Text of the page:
Now reading: Fascinating stories from the world’s largest scientific gathering

Take a self-guided tour from quantum to cosmos!

Fascinating stories from the world’s largest scientific gathering

EHT telescope

This week, Boston became a global epicentre of big ideas, from black holes to boosting brainpower, from robotic bugs to preventing pandemics.

Thousands of scientists, journalists, and policymakers assembled for the Annual Meeting of the American Association for the Advancement of Science (AAAS), the largest scientific gathering on Earth.

A recurring theme of the conference was that pioneering science is more important than ever, at a time when humanity needs breakthroughs to tackle global challenges, and when a tide of anti-scientific sentiment seems on the rise.

Here’s a look at just some of the research highlighted during the conference.

An unprecedented eyepiece on the universe

During a press breakfast co-hosted by Perimeter Institute, astrophysicist Avery Broderick (Perimeter Institute and University of Waterloo) provided journalists with an overview of the Event Horizon Telescope (EHT). The global array of interconnected telescopes will be fully online this April, and is expected to soon obtain humanity’s first image of a black hole, probing fundamental questions of spacetime in the process.


Broderick was joined by researchers from several other leading Canadian research institutes, each of whom discussed how their research bridges theory and experiment to make important discoveries at the intersections of disciplines. Paul Schaffer of TRIUMF described the development of isotopes to diagnose and treat disease; Chithra Karunakaran of Canadian Light Source described the synchrotron techniques for agriculture research; and Erica Caden of SNOLAB described a variety of research projects happening in her facility’s shielded environment two kilometres underground.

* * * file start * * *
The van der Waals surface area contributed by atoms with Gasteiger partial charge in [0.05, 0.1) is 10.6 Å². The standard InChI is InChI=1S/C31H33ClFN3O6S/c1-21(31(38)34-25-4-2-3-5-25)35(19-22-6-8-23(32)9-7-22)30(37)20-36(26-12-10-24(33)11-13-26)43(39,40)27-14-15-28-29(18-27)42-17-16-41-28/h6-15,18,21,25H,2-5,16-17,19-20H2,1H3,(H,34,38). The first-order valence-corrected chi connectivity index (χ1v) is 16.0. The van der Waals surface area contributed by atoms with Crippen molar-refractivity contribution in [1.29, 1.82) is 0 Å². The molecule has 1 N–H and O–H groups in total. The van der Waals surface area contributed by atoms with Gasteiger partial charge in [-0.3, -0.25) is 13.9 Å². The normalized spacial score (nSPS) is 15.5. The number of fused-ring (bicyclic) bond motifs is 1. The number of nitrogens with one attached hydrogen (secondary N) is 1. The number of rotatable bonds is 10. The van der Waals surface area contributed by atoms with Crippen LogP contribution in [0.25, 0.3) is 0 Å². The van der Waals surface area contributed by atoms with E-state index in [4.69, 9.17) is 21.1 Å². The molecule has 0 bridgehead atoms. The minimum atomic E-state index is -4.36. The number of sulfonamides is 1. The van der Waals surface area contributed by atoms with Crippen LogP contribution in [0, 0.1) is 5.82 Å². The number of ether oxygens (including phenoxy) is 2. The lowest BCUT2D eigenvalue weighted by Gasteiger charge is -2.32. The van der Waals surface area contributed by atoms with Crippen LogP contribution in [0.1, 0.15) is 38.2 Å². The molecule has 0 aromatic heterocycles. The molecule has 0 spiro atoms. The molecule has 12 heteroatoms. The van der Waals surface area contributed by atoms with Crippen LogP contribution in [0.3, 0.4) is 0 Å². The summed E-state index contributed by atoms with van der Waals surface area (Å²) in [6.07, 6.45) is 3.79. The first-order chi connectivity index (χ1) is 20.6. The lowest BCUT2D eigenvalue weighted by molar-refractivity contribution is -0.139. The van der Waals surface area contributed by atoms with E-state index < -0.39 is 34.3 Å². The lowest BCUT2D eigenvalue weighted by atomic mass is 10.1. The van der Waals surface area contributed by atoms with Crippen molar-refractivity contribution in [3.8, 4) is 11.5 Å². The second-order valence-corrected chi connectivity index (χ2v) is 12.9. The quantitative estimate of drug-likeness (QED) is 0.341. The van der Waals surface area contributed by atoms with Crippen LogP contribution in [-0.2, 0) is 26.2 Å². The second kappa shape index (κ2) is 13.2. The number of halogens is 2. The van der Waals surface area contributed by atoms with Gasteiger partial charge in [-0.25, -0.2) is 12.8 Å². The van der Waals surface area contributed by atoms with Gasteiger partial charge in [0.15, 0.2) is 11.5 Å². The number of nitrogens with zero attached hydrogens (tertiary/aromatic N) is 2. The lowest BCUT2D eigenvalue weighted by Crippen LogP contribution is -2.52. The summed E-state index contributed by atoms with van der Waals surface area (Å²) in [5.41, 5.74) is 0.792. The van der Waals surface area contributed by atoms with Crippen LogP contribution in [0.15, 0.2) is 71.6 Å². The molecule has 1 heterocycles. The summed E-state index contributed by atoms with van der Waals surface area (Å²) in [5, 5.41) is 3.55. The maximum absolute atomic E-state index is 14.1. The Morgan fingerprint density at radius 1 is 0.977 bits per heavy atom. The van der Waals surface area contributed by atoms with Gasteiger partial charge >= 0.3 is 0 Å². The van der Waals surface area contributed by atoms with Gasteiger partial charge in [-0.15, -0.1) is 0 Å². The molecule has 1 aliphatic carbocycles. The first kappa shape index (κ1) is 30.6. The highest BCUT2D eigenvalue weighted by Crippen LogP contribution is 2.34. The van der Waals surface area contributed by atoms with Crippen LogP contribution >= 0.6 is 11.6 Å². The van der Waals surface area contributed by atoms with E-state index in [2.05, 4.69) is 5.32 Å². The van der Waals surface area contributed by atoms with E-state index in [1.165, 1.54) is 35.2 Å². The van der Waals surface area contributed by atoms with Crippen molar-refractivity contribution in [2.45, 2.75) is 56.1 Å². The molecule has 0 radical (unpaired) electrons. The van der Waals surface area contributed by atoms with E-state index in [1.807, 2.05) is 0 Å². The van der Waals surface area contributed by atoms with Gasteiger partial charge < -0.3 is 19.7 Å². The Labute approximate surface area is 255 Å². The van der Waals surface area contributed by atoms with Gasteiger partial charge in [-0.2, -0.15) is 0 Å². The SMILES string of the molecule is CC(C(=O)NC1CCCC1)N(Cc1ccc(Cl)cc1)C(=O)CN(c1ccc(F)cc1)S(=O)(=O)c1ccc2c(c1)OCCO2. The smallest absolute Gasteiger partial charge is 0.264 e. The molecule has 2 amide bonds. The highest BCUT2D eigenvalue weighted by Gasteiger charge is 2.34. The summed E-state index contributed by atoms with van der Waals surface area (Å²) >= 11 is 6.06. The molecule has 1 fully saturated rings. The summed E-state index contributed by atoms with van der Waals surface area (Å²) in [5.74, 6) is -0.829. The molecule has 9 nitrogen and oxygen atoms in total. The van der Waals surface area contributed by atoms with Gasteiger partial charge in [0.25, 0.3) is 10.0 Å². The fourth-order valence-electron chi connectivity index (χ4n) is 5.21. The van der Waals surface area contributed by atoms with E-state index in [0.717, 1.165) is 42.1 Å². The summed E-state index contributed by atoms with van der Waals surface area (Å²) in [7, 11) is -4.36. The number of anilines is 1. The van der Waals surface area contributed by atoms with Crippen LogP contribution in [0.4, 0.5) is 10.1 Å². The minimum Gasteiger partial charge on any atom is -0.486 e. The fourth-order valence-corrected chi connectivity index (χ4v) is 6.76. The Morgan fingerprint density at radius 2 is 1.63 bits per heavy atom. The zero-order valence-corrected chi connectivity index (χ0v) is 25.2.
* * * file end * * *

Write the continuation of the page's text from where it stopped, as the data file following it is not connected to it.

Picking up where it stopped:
Radioactive garbage from your lab turns out to be a potential cancer treatment

During his talk at the press breakfast, Paul Schaffer of TRIUMF described how the radioactive waste a lab had been stockpiling was actually a rare and potentially cancer-destroying medical isotope. Although TRIUMF largely focuses on nuclear physics, it also has a Life Sciences division, which Schaffer oversees. He and his team realized their research had a valuable byproduct: the isotope actinium, which has been shown to destroy tumours.

Read more on Motherboard, and watch Schaffer’s 2016 Perimeter Institute Public Lecture on the subject:

How space weather can influence elections

The Sun apparently tinkers with voting on Earth, according to a presentation given by Bharat Bhuva, a professor of electrical engineering at Vanderbilt University. In one small-town election in Belgium, an extra 4,000 votes were cast on electronic voting machines due to cosmic rays bouncing off a vulnerable node in the machine’s register, causing it to flip a bit and log the additional votes. Read more on Motherboard.

Special gait helps this six-legged robot outpace insects

Researchers have discovered a simple way to make insects faster: change the way they run. Usually, speeding insects have three legs on the ground at once — a so-called tripod gait — whereas horses and other vertebrates hit their top speeds with just two legs on the ground. So robotics researchers tried the two-footed approach with speedy results. Read more. 

Want to repel mosquitoes? Don’t use citronella candles

In a recent study, a (brave) volunteer sat as “bait” to test the effectiveness of nearly a dozen different mosquito repellent techniques, from sprays to high-frequency sounds. Most repellents did not live up to the promises on their labels. Read more.

Weird life found trapped in giant underground crystals

Creatures that thrive on iron, sulfur, and other chemicals have been found trapped inside giant crystals deep in a Mexican cave. The microbial life-forms are most likely new to science, and are still active after thousands of years of slumber.

“These organisms have been dormant but viable for geologically significant periods of time, and they can be released due to other geological processes,” says NASA Astrobiology Institute director Penelope Boston.

Read more on National Geographic, and watch an interview with Penelope Boston recorded at Perimeter Institute:


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